The problem with contract work is two-fold. It is pretty common for contractors to be overworked and underpaid, so you have to consider the expectations and be clear about your boundaries before you sign anything. Also, communication with contractors is often mediocre at best. If you are working for a company that has hundreds or thousands of game contractors building small games for their platform, it may be difficult to get your questions answered. Or worse, poor communication can result in you wasting months working on a game only to discover that it doesn’t fit requirements.

5. Underestimating things

When you are doing the fun parts of game development, time can fly by. But what lots of people don’t realise is that there are actually some parts of game development that are not very fun. As an indie game developer, you are responsible for promoting your game just as much as you are responsible for building it. That means you may often feel like you are shouting into a void on social media or sending out emails hoping to be featured by a streamer. 

It’s not just marketing either. Shipping a game can be a pretty convoluted process. It took me weeks to figure out all the steps I needed to publish my game on Steam, and almost as long to fix the bugs in another game that was causing errors when I tried to publish on the Google Play Store. Even things like the user interface can be a slog because you have to do testing with real players to figure out what makes sense and if your players actually can figure out how to play your game. When we are so close to our game we can easily forget that things like this aren’t obvious, and forget to factor it into our estimation. 

6. Finding good teammates is tricky

This is true for any type of project, but often with game development, you are finding potential teammates through discord or other online communities. It may seem like there are so many people out there who want to build a game that it should be a piece of cake to find a good group of people. Unfortunately, this is not really the case.

I’ve decided to stick to building games solo because every time I’ve tried to work with a team things fell apart. Either some developers lose interest, or people disappear for weeks and reappear without warning. There was almost always no clear structure of who was managing the project or what the schedule looked like. Without structure, it’s really difficult for a team to get anywhere with a game, even if they have good intentions. 

That isn’t to say that it isn’t worth trying to find a group if that appeals to you. It just may be a process that takes a while, so be patient and ask lots of questions if you are joining an existing team. At the bare minimum, a team should have a game design document that describes what kind of game they are building, so you can decide whether the project is interesting to you or not.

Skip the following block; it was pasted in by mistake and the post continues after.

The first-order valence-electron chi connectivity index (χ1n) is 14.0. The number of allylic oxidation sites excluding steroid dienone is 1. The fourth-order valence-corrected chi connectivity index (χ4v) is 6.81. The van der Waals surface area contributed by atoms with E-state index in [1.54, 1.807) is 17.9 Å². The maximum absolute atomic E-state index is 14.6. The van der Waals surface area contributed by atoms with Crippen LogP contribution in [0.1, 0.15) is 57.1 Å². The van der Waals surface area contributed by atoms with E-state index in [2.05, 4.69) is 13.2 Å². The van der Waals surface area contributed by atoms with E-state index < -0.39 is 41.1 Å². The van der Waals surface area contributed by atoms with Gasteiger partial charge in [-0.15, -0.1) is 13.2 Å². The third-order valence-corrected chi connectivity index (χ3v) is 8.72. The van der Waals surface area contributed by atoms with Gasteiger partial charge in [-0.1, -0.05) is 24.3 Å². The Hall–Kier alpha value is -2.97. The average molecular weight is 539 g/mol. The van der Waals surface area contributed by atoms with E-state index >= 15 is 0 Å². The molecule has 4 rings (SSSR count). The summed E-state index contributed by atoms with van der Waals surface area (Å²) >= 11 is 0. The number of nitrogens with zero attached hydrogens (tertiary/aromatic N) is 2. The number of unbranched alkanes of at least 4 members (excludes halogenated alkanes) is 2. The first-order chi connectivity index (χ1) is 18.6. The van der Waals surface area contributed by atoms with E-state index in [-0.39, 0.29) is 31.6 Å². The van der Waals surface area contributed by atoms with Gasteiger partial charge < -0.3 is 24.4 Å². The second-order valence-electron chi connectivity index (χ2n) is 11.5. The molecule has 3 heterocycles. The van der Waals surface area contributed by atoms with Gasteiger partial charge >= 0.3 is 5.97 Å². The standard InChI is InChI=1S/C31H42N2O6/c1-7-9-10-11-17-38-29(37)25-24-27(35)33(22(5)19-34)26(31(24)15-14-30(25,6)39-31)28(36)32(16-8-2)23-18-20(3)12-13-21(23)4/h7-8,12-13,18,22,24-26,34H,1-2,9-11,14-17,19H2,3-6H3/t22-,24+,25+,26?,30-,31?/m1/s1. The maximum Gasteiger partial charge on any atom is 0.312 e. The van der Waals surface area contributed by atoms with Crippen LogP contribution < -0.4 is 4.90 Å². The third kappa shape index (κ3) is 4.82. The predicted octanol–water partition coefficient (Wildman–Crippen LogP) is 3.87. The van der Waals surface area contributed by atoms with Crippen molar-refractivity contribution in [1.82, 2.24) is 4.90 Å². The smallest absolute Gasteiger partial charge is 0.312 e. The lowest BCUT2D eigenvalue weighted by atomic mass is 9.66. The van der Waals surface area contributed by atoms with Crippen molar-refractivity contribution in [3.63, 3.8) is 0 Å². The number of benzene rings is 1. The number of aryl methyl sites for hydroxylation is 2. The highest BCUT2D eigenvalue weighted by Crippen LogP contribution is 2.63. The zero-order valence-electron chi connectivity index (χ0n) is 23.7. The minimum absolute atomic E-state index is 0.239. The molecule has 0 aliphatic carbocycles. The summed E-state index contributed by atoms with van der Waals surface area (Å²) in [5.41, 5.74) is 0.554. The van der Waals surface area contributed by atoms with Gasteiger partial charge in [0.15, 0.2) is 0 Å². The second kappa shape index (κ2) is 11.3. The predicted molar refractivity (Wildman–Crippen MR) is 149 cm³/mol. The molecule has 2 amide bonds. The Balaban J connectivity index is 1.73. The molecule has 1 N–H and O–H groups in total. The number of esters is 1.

7. It's very difficult to make money

My first 3 games made $0. Granted, I did not try to monetise them, but even if I had, I doubt I would have made anything. My 4th game, which was a VR game that I built quite quickly as an experiment, made about $500 primarily because I released it on Steam and VR was still very new at the time. Steam has a very large audience so your chances of making money are higher, but it is only becoming more and more competitive over time. It is also quite time-consuming to set up your game to sell on Steam. 

I’m not saying this to discourage anyone, but it is important to be realistic when getting into indie game development. If you’re getting into it thinking you will make a lot of money, you are making a big mistake. You will make a lot more money coding applications for a corporation than you ever will building indie games (unless you are in the .000001 percentile like the guy who made Flappy Bird). If you want to make games on the side, or you’re simply really passionate about games, or you want to get into the industry, those are all much better reasons to build indie games. 


By now you understand that there are quite a few challenges that indie game developers face. That doesn’t mean that making your own games isn’t an incredibly rewarding experience. For example, I will never forget my experience showing my Grand Canyon Quiz game at my local library. I got so much positive feedback that it really increased my confidence about my abilities as a game developer. There are few things that are quite as fun as sharing games you have built with other people. 

As long as you are realistic about your expectations when building indie games, you can have a great experience and learn a lot. Building games on my own for the web was how I actually got my first web developer job. While it has challenges, it can open a new world of opportunities for you as well. Whether you decide to build your own game or not, you now have more knowledge at your disposal to help inform your decision moving forward.